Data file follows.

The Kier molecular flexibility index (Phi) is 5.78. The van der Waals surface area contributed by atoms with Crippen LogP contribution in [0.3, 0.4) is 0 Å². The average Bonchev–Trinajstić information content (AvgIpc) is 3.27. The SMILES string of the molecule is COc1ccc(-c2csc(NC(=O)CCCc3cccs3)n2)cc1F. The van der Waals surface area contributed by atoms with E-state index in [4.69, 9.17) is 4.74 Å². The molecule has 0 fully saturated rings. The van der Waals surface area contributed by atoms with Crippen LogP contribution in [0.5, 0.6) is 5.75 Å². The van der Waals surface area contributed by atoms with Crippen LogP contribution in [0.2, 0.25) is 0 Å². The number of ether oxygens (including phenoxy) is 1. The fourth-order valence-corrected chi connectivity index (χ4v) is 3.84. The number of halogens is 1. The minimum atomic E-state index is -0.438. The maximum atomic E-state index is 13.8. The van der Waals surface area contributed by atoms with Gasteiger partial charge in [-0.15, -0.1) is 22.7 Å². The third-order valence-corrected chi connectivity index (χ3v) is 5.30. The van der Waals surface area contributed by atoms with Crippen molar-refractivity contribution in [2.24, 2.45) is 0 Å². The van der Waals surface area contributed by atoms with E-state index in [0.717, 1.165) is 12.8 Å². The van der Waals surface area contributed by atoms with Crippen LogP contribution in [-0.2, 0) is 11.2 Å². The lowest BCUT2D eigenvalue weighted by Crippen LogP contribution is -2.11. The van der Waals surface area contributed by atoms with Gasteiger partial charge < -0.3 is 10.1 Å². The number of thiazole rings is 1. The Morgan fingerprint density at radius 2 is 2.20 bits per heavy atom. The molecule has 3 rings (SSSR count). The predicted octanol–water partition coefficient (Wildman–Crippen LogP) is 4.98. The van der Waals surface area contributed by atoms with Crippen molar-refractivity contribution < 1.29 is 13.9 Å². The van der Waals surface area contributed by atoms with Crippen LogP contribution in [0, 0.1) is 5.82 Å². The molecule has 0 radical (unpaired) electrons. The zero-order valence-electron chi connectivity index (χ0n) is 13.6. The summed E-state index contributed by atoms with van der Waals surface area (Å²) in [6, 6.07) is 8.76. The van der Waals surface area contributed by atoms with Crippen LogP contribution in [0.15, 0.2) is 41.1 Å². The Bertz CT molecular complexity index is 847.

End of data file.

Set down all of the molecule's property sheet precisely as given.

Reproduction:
The Kier molecular flexibility index (Phi) is 5.78. The van der Waals surface area contributed by atoms with Crippen LogP contribution in [0.3, 0.4) is 0 Å². The average Bonchev–Trinajstić information content (AvgIpc) is 3.27. The SMILES string of the molecule is COc1ccc(-c2csc(NC(=O)CCCc3cccs3)n2)cc1F. The van der Waals surface area contributed by atoms with E-state index in [4.69, 9.17) is 4.74 Å². The molecule has 0 fully saturated rings. The van der Waals surface area contributed by atoms with Crippen LogP contribution in [0.5, 0.6) is 5.75 Å². The van der Waals surface area contributed by atoms with Crippen LogP contribution in [0.2, 0.25) is 0 Å². The number of ether oxygens (including phenoxy) is 1. The fourth-order valence-corrected chi connectivity index (χ4v) is 3.84. The number of halogens is 1. The minimum atomic E-state index is -0.438. The maximum atomic E-state index is 13.8. The van der Waals surface area contributed by atoms with Gasteiger partial charge in [-0.15, -0.1) is 22.7 Å². The third-order valence-corrected chi connectivity index (χ3v) is 5.30. The van der Waals surface area contributed by atoms with Crippen molar-refractivity contribution in [2.24, 2.45) is 0 Å². The van der Waals surface area contributed by atoms with E-state index in [0.717, 1.165) is 12.8 Å². The van der Waals surface area contributed by atoms with Crippen LogP contribution in [-0.2, 0) is 11.2 Å². The lowest BCUT2D eigenvalue weighted by Crippen LogP contribution is -2.11. The van der Waals surface area contributed by atoms with Gasteiger partial charge < -0.3 is 10.1 Å². The number of thiazole rings is 1. The Morgan fingerprint density at radius 2 is 2.20 bits per heavy atom. The molecule has 3 rings (SSSR count). The predicted octanol–water partition coefficient (Wildman–Crippen LogP) is 4.98. The van der Waals surface area contributed by atoms with Crippen molar-refractivity contribution < 1.29 is 13.9 Å². The van der Waals surface area contributed by atoms with Crippen LogP contribution in [0, 0.1) is 5.82 Å². The molecule has 0 radical (unpaired) electrons. The zero-order valence-electron chi connectivity index (χ0n) is 13.6. The summed E-state index contributed by atoms with van der Waals surface area (Å²) in [6, 6.07) is 8.76. The van der Waals surface area contributed by atoms with Crippen LogP contribution in [0.15, 0.2) is 41.1 Å². The Bertz CT molecular complexity index is 847.